208 F.2d 138
LUEHR et al.
United States Court of Appeals, Ninth Circuit.
November 9, 1953.
Lloyd H. Burke, U. S. Atty., Keith R. Ferguson, Sp. Asst. to the Atty. Gen., J. Stewart Harrison, Atty. Dept. of Justice, San Francisco, Cal., for appellant.
Herbert Resner and Raoul D. Magana, Los Angeles, Cal., for appellee Frank Luehr.
John H. Black & Edward R. Kay, San Francisco, Cal., for appellee Jones Stevedoring Co.
Before HEALY and BONE, Circuit Judges, and JAMES M. CARTER, District Judge.
HEALY, Circuit Judge.
Appellee Luehr, an employee of appellee Jones Stevedoring Company, brought suit against the United States under the Public Vessels' Act, 46 U.S.C.A. § 781 et seq., to recover damages in consequence of a personal injury sustained on board the USNS Shawnee Trail while a deck cargo of jet planes was in process of being loaded on the vessel. The United States, pursuant to Admiralty Rule 56, 28 U.S.C.A., impleaded Jones Stevedoring Company asking recovery from it of amounts for which the government might be found liable to Luehr, inasmuch as the stevedoring contract between the government and Jones provided that the latter shall hold the government harmless from liability for bodily injury to or death of persons occasioned either in whole or in part by the negligence or fault of Jones, its agents or employees, in the performance of work under the contract. The appeal is from a final decree against the United States in favor of Luehr and from a decree dismissing Jones from liability.
At the time of Luehr's injury the stevedoring work on board the Shawnee Trail was being performed by Jones. In the process of the loading operations the plane fuselages, minus engine and wheels, were lifted from an Army barge to what is called the mechano deck of the Shawnee Trail by use of a large floating crane or heavy lift barge tied between the Shawnee Trail and the Army barge. All three of these vessels were owned and operated exclusively by the government. The operation of moving the plane from the Army barge by use of the derrick or crane of the heavy lift barge was directed by the whistleman, an employee of the government, who was in charge of the heavy lift barge. The crane operator, also a government employee, operated the controls of the crane and took orders only from his foreman, the whistleman above mentioned.
At the time of the accident a plane had been lifted from the Army barge and carried over the mechano deck of the Shawnee Trail to a position approximately over the place at which it was to be stowed and secured on the mechano deck, and had been lowered by the crane to a position a few feet above the mechano desk. Luehr had taken hold of the left rear strutstand, or landing gear, of the plane with the idea of steadying and guiding it into its position on the platform where it was to be fastened down. The crane operator aboard the derrick barge at that moment inadvertently caught his sleeve on a lever control, releasing the friction gear and causing the plane to drop suddenly and grieviously injure Luehr.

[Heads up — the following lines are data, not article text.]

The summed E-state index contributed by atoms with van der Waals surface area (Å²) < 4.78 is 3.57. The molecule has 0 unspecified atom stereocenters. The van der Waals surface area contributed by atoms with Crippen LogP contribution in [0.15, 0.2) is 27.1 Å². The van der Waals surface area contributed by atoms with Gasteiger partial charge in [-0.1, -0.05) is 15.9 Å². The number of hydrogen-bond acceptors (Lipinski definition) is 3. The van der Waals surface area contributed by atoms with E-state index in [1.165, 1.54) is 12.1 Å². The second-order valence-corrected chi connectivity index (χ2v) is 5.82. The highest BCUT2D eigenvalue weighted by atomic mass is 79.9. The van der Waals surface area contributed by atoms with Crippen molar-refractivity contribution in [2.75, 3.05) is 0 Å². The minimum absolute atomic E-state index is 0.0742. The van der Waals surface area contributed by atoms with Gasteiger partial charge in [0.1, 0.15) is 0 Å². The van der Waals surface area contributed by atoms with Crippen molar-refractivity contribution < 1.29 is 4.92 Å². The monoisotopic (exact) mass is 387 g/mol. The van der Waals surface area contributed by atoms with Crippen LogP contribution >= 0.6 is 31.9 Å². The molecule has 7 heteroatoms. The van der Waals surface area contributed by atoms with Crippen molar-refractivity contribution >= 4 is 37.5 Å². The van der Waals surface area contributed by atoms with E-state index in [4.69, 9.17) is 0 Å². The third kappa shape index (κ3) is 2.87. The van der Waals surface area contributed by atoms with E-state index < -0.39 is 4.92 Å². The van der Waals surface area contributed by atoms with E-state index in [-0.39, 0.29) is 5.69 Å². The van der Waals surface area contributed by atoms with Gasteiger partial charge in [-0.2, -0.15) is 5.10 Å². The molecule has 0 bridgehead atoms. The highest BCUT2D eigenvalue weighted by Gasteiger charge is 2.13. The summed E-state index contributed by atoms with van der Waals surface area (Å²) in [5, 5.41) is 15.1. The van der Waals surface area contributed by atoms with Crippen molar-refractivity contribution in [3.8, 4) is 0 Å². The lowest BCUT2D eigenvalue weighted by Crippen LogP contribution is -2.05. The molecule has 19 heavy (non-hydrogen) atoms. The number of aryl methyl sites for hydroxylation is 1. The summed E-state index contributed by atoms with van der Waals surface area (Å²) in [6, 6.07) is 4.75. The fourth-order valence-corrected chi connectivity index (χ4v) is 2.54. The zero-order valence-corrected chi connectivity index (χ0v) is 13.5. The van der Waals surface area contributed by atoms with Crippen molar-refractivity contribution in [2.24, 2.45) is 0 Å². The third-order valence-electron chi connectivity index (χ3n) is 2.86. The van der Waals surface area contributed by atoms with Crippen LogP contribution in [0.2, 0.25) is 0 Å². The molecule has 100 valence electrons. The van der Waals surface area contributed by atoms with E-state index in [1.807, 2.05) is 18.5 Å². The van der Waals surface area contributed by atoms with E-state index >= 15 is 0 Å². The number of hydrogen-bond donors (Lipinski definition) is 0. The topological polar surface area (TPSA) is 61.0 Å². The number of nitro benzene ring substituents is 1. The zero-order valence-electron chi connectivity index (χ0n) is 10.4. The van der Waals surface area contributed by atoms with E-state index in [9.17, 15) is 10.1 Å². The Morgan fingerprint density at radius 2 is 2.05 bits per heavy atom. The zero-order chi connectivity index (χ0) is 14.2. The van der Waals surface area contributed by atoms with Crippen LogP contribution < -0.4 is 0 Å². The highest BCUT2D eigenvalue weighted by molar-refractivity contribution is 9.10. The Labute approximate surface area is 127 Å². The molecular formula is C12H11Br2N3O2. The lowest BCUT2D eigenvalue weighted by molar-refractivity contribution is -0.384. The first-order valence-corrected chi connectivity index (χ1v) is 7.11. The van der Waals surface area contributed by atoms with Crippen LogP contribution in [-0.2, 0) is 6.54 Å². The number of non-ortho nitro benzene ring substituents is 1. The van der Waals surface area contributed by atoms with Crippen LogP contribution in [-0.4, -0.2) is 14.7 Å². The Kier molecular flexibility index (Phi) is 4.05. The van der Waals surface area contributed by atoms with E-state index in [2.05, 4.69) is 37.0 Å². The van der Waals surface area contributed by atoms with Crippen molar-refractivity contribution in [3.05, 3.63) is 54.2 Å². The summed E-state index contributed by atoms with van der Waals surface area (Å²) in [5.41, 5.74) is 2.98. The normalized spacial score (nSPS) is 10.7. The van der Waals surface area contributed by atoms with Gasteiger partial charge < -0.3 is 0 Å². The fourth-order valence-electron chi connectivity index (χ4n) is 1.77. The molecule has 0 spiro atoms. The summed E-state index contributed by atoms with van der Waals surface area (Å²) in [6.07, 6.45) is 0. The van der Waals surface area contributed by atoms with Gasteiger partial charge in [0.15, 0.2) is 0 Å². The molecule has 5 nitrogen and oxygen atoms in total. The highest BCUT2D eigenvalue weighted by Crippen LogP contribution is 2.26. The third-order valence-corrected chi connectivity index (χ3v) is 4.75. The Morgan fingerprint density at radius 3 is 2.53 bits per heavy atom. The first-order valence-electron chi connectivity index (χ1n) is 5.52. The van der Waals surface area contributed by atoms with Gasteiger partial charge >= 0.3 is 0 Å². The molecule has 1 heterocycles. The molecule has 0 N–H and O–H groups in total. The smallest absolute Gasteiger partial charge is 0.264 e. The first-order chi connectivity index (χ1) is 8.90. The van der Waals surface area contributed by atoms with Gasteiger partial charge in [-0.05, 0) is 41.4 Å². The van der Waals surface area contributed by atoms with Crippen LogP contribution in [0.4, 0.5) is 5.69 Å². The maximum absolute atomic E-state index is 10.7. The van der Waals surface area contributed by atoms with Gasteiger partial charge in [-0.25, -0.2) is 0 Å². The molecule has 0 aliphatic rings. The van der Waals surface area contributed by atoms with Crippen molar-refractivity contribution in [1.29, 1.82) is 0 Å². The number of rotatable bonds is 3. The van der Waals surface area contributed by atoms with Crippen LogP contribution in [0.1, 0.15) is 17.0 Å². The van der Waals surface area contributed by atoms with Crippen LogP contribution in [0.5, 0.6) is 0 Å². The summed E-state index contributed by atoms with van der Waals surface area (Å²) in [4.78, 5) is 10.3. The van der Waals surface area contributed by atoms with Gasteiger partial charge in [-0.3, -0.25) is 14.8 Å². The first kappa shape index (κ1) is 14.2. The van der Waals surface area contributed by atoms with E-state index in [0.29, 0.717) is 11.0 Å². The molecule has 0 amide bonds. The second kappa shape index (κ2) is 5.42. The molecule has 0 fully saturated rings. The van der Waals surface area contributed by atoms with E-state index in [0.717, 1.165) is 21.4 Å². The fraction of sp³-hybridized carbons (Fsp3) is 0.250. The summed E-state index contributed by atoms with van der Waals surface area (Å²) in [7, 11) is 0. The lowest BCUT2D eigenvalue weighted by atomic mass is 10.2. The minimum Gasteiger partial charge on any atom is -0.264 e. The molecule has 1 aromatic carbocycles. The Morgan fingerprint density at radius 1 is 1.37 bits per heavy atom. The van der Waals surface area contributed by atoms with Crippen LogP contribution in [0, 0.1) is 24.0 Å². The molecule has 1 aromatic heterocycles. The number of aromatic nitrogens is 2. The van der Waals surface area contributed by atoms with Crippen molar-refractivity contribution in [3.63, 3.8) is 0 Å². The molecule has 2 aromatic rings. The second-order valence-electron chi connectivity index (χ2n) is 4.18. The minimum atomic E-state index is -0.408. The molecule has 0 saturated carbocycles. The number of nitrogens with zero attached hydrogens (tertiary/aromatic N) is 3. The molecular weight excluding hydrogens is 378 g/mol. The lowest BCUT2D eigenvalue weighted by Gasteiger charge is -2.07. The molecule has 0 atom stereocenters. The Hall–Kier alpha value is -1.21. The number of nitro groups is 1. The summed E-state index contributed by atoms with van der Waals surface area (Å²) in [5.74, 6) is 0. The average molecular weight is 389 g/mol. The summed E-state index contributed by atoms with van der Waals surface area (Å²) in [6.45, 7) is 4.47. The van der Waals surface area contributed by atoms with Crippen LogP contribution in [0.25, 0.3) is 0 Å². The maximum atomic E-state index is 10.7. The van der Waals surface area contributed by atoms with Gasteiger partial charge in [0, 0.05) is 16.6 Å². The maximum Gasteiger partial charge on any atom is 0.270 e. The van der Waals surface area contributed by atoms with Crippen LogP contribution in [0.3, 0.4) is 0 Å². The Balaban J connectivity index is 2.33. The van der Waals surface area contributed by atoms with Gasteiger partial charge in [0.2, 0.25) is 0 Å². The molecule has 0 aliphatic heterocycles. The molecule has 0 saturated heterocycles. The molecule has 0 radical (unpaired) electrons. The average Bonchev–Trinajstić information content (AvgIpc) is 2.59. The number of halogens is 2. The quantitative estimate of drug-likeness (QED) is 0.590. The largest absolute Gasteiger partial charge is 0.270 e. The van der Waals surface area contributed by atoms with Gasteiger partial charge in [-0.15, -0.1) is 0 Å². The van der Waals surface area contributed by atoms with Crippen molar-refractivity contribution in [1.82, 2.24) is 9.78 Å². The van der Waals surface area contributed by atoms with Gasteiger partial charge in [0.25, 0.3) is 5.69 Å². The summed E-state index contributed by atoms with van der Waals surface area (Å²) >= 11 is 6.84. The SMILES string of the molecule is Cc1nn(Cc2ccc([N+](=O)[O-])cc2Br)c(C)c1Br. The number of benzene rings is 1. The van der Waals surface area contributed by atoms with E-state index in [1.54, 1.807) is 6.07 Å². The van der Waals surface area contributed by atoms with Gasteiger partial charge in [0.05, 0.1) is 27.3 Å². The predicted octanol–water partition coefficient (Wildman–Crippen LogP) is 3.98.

Concededly the United States was at fault in the matter since the sudden and unexpected dropping of the plane was the consequence of negligence on the part of its employee, the crane operator. The contention of the government is that negligence of the stevedoring company was also involved in that its employee Luehr, so it is said, unnecessarily placed himself in a position of danger under a suspended load and was not warned to remove himself therefrom by the stevedore foreman. Thus the argument runs, the stevedoring company is liable over to the United States for the full amount of the judgment under the terms of the contract whereby Jones assumed liability for personal injury occasioned in whole or in part by its own negligence. Appellees, on the other hand, say that at the moment of the accident Luehr was in a position in respect of the suspended plane where his job required him to be and that he was doing what was necessitated by his duties. The trial court in its evaluation of the testimony reached a like conclusion.
A word or two more with respect to the background facts may be helpful. A mechano deck is a type of superstructure built of adjustable steel I-beams at a distance above the main deck of the vessel. The beams form a structure resembling the steel skeleton of a building during construction. The planes are placed one at a time upon this deck in a pattern previously furnished by a representative of the Army, the bodies being fastened securely by attaching the landing gear of the plane to small wooden platforms which are bolted to the I-beams. While a plane is being lifted and swung over the mechano deck it is steadied and prevented from swinging by stevedores who hold onto long ropes or lines attached to various portions of the plane. When the plane has been lowered down approximately to the place where it is to be stowed and is within reach of the men, the lines are discarded as no longer of use and the men take hold of the plane with their hands to guide and control it until it is actually landed in the exact position on the platform.